I liked Nirvana in high school, but I liked them in an extremely casual way. I owned Nevermind and Incesticide but not Bleach nor In Utero. And of the two albums I owned, I never really listened to either all that much. I found the posthumous Unplugged interesting, but for reasons having very little to do with Nirvana, and more to do with the choice of covers within the setlist. Add in the fact that Kurt Cobain's suicide instantly blurred the line between actual talent and perceived lost potential to the point where said line ceased to exist, and I've never had much interest in the band's legacy.
That said, my iTunes playcount indicates that I've listened to the newly released Live at Reading album dozens of times in the last week. In fact, it's honestly the only thing I've felt like listening to, and I'm not sure why. What initially caught my attention was how great it sounds quality-wise, especially in comparison with the Muddy Banks of the Wishkah compilation. But the remastered audio is a very small component of the allure. It's actually pretty amazing to listen to all these songs back to back and realize that this is basically an unedited 80-minute snapshot of a band on what was the high point of their existence, perhaps down to the exact day of that peak: August 30, 1992. Most of the songs have been heard hundreds of times in the 17 years since, but something about the sequencing of hearing them one after another with no filler anywhere seems transcendant.
Also, they are playing fucking loud! It seems ridiculous this much noise can be made by only three people. Revisionist history has created the perception that Cobain was a terrible live guitar player, but that's really only true in regards to the last year or so of his life. To hear him playing at Reading, he is unhinged with boundless energy but always in control of the songs. It's in stark contrast to the guy who would require the services of Pat Smear a couple years later when he couldn't remember what chords to play. The same ferocity is there on Cobain's vocals. He's still at the point where he's snarling instead of whining, and tracks that I previously never thought twice about, like "Aneurysm" or "Negative Creep," sound like classics.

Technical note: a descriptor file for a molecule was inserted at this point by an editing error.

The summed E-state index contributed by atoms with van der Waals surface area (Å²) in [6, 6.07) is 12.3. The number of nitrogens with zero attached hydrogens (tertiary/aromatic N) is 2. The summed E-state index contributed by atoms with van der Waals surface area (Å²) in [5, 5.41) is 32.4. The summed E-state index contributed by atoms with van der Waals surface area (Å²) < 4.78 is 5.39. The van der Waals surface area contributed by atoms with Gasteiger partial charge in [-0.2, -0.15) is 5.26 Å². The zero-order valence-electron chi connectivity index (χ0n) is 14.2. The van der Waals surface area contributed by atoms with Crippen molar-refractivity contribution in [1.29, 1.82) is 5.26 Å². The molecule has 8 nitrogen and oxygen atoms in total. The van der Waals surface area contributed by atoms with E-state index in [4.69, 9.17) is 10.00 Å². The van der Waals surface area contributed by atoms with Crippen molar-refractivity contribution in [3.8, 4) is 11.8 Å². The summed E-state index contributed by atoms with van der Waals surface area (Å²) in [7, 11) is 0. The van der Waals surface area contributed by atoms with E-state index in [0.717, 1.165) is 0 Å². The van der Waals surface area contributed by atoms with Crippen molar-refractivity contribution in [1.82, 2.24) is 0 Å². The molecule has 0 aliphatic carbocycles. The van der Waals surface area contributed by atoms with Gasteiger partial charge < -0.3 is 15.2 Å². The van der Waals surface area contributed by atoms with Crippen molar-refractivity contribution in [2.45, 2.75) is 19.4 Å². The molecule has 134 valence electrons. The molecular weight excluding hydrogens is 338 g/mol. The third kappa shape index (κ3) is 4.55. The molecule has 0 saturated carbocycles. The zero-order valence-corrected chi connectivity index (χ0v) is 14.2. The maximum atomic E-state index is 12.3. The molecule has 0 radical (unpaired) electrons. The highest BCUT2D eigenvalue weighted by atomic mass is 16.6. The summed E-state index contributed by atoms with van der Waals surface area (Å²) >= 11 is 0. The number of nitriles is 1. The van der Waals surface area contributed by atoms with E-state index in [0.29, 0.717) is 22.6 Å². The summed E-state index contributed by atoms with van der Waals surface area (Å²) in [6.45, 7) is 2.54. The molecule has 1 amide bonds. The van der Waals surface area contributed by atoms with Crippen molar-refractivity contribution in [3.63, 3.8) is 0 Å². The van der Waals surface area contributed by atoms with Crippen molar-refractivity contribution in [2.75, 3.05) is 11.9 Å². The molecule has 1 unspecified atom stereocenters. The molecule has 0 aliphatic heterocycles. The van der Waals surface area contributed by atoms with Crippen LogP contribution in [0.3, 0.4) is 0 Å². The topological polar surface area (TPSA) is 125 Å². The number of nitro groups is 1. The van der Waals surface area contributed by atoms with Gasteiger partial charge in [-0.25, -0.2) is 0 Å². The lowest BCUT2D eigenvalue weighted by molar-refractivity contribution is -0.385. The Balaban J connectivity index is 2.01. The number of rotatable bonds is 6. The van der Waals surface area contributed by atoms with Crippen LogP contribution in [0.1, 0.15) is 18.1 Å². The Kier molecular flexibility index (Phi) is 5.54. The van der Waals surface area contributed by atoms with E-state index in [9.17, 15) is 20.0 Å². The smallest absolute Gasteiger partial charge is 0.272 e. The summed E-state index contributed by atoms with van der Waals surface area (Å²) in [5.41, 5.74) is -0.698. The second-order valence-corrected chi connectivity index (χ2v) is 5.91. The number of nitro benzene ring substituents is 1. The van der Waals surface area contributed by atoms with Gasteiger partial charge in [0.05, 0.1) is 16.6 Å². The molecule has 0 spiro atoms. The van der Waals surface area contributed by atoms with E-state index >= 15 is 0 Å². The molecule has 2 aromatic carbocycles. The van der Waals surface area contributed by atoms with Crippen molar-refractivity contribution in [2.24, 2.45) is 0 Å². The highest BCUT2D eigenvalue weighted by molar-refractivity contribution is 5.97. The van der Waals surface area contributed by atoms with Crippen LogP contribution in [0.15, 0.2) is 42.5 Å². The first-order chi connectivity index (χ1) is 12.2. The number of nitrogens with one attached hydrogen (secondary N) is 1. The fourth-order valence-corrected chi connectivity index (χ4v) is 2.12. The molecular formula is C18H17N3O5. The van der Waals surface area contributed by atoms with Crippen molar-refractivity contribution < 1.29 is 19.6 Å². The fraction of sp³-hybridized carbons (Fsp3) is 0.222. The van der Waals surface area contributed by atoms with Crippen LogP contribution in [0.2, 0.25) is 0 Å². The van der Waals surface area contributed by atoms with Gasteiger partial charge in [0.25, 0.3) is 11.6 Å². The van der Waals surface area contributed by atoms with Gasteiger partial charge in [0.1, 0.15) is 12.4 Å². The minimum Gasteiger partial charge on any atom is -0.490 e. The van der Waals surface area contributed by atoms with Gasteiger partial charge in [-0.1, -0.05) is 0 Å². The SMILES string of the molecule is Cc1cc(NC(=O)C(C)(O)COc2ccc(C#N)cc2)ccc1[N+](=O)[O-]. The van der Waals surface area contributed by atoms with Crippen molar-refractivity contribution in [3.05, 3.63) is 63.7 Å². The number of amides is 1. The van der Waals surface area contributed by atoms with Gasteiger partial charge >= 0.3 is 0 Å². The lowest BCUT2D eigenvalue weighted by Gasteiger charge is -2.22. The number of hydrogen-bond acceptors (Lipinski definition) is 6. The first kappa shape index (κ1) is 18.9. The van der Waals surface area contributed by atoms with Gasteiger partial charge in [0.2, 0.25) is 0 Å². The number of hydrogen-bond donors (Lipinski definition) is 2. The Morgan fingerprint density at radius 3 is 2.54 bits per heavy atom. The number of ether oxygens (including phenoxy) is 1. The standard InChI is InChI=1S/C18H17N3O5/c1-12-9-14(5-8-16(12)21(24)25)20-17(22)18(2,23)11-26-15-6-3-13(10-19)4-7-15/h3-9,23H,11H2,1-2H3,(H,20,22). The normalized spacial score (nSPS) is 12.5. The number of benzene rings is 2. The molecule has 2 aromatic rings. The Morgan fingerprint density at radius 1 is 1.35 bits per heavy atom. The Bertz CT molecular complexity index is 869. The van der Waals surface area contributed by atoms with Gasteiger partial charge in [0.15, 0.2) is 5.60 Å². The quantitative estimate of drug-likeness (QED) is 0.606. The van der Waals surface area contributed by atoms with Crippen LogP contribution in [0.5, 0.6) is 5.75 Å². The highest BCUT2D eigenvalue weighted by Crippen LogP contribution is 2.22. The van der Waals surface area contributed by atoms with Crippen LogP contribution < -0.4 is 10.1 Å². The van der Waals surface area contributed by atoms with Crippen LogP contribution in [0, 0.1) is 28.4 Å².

The canon of popular music is littered with defining moments that go down in history for the cultural significance that came to pass. Hendrix at Monterey. Dylan at Newport. The Beatles on Ed Sullivan. James Brown at the Apollo. Michael Jackson on Motown 25. The Ramones at CBGB. Of course, what these occasions all have in common is that they all happened a long time ago. It's not a stretch in the slightest to put Live at Reading alongside the list. It's obvious why it had been such a sought after bootleg since 1992, and whereas the Muddy Banks compilation still seems like a quick cash grab, Live at Reading feels like a piece of rock history, luckily preserved for the future.